As a precaution, the company has disabled the ability of customers with 2FA enabled to log in through PayPal mobile apps and other mobile apps, Nayar said. However, those customers can still use their accounts on mobile devices by visiting the PayPal mobile site instead, he said.
It would have been easy for someone else to discover this issue in the past, especially since the problem has likely existed for a long time, said Zach Lanier, a senior security researcher at Duo Security. The strange behavior on iOS where the app briefly showed information about the account before locking the user out was enough for Saltman, who is not a security researcher, to try the airplane-mode trick, he said.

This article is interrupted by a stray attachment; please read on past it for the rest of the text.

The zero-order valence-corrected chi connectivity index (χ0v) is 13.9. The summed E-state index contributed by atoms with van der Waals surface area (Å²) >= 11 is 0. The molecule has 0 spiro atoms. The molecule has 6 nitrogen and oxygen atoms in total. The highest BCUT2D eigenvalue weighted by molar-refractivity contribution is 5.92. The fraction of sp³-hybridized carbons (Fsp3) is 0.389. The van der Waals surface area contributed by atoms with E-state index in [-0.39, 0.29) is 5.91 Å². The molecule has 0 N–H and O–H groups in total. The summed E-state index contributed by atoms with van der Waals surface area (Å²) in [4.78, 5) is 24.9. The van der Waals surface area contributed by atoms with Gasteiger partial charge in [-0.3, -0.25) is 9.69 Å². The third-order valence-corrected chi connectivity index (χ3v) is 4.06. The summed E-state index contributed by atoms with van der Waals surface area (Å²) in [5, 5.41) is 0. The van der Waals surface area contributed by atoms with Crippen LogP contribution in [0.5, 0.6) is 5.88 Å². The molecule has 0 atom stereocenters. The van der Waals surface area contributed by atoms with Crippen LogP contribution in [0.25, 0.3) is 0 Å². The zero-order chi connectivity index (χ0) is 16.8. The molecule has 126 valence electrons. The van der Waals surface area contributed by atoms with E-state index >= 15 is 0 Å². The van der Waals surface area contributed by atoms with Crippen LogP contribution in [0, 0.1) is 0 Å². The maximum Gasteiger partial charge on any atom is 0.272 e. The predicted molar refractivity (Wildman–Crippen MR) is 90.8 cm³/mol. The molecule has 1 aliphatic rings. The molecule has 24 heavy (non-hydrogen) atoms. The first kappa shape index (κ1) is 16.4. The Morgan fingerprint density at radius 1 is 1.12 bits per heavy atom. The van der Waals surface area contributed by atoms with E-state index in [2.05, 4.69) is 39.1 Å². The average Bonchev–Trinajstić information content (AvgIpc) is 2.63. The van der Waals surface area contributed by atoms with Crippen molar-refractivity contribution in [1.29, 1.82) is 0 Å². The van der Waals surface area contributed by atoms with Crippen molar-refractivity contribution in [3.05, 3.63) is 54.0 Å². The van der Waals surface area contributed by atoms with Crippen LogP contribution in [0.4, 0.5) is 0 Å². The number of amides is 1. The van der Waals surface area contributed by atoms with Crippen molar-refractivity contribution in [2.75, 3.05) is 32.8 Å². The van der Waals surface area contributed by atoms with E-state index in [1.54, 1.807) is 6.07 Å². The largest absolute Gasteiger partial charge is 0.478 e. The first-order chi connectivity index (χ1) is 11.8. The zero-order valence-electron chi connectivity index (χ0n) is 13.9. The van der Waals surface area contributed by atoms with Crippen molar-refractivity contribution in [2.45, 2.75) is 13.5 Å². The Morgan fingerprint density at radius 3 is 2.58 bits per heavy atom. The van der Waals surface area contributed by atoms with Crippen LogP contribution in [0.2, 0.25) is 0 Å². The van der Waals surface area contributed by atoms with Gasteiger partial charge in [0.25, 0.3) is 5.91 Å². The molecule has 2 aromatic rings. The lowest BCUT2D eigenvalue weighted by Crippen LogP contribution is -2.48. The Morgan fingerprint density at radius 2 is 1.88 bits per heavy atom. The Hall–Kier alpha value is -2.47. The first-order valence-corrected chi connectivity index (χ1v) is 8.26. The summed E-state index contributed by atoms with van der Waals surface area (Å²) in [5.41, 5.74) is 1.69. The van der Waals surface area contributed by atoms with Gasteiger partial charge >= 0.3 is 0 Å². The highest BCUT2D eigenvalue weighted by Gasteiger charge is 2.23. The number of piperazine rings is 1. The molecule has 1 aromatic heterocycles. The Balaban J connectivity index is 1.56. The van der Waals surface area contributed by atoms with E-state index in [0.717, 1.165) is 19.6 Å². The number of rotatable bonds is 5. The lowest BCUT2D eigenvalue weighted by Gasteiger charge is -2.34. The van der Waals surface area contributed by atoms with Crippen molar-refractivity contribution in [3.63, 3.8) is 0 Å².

It would have taken someone with a hacker mindset from 30 minutes to an hour to reverse engineer the whole process and figure out what happens underneath, Lanier said. PayPal should have been able to find the underlying issue back in March when Saltman first reported the airplane-mode bypass to the company, he said.
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